11th Engineer Battalion
11th Engineer Battalion (Combat)
The 11th Engineer Battalion is based at Fort Benning, Georgia and is part of the 36th Engineer Brigade. Its mission is to deploy rapidly to a contingency area by air, sea, and land, protect the force, and provide continuous mobility, countermobility, survivability and general engineer support for mobile combined arms offensive and defensive operations. It is made up of the following units: Headquarters and Headquarters Company, which includes the 52nd Engineer Team (Design and Survey) and the 153rd Engineer Team (Concrete), a Forward Support Company, the 63rd Engineer Company (Combat Support Equipment), the 362nd Engineer Company (Multi-Role Bridge), the 60th Engineer Company (Vertical Construction) and 793rd Engineer Company (Horizontal Construction).
When previously organized as a Combat Engineer Battalion, the unit consisted of the Headquarters and Headquarters Company and 3 line companies (A, B, and C). Each line company was made up of 2 Sapper platoons and one Assault and Obstacle platoon. The unit was habitually aligned to provide support to 1st Brigade, 3rd Infantry Division as part of the "Raider" Brigade Combat Team. Typically, each of its line companies would support an infantry or armor task force.
The 11th Engineer Battalion's history begins in 1917 with the activation of the 11th Engineer Regiment (Railway). It was one of the 3 regiments activated to maintain railroads in northern France in support of the American deployment and the overall war effort. The 11th Engineers landed in France on August 1917, the first American unit to enter the European theater.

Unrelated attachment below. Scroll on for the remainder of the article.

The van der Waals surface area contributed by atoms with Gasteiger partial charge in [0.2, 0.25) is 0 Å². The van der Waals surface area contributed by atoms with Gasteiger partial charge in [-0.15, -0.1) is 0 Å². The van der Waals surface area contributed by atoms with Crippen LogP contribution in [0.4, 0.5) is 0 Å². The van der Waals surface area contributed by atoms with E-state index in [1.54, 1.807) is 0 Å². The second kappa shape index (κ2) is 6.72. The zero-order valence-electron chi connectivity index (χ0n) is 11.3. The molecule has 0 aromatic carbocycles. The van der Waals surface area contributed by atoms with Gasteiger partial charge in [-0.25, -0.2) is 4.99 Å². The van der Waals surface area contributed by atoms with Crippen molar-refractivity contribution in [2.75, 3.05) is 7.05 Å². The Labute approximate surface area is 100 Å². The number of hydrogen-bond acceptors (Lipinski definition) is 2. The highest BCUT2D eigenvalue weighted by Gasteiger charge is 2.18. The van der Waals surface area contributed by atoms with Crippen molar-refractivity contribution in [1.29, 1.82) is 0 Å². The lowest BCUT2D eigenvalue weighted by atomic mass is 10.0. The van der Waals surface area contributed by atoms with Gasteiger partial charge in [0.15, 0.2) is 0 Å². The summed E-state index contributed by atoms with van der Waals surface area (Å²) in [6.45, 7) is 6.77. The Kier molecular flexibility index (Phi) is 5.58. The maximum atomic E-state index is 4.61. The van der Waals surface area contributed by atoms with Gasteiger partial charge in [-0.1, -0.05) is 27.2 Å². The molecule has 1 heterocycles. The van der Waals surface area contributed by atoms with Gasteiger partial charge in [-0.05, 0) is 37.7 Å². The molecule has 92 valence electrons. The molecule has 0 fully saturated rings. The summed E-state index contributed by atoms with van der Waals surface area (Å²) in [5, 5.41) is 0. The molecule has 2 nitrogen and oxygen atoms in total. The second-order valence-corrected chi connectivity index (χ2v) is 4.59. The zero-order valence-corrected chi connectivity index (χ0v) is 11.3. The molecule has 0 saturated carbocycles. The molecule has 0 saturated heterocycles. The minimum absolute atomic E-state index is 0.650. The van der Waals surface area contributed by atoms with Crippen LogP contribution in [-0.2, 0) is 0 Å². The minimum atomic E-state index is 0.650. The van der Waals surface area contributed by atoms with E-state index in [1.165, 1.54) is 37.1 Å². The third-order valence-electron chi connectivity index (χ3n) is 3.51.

On 20 November 1917, elements of the 11th were repairing a section of railway track when a British attack launched the Battle of Cambrai. In a desperate counterattack, the Germans penetrated British lines and overran the engineer work site. Fighting back with hand tools and discarded rifles, the 11th Engineers held their position. The British rallied around the engineers' site and forced the Germans to withdraw. Thus, the 11th Engineers were the "first to fight" of all American units engaged in World War I. For its valor, General John Pershing and Field Marshall Douglas Haig commended the Regiment. The 11th was ordered home and demobilized on 6 May 1919.
The unit was reconstituted on 4 November 1920 and expanded to form the 363rd Engineers in the Organized Reserves, which thereafter had a separate lineage, and the 11th Engineers in the Regular Army.
On 20 November 1920, the unit was activated in the Panama Canal Zone as the 11th Engineer Regiment (Combat) and assigned to the Panama Canal Division on 2 June 1921. For the next 23 years, the 11th Engineers conducted numerous engineer missions over rugged terrain and through dense jungle. It was in Panama that the 11th adopted for its crest the Panama Black Panther and assumed the nickname "Jungle Cats." The unit was relieved on 15 April 1932 from assignment to the Panama Canal Division.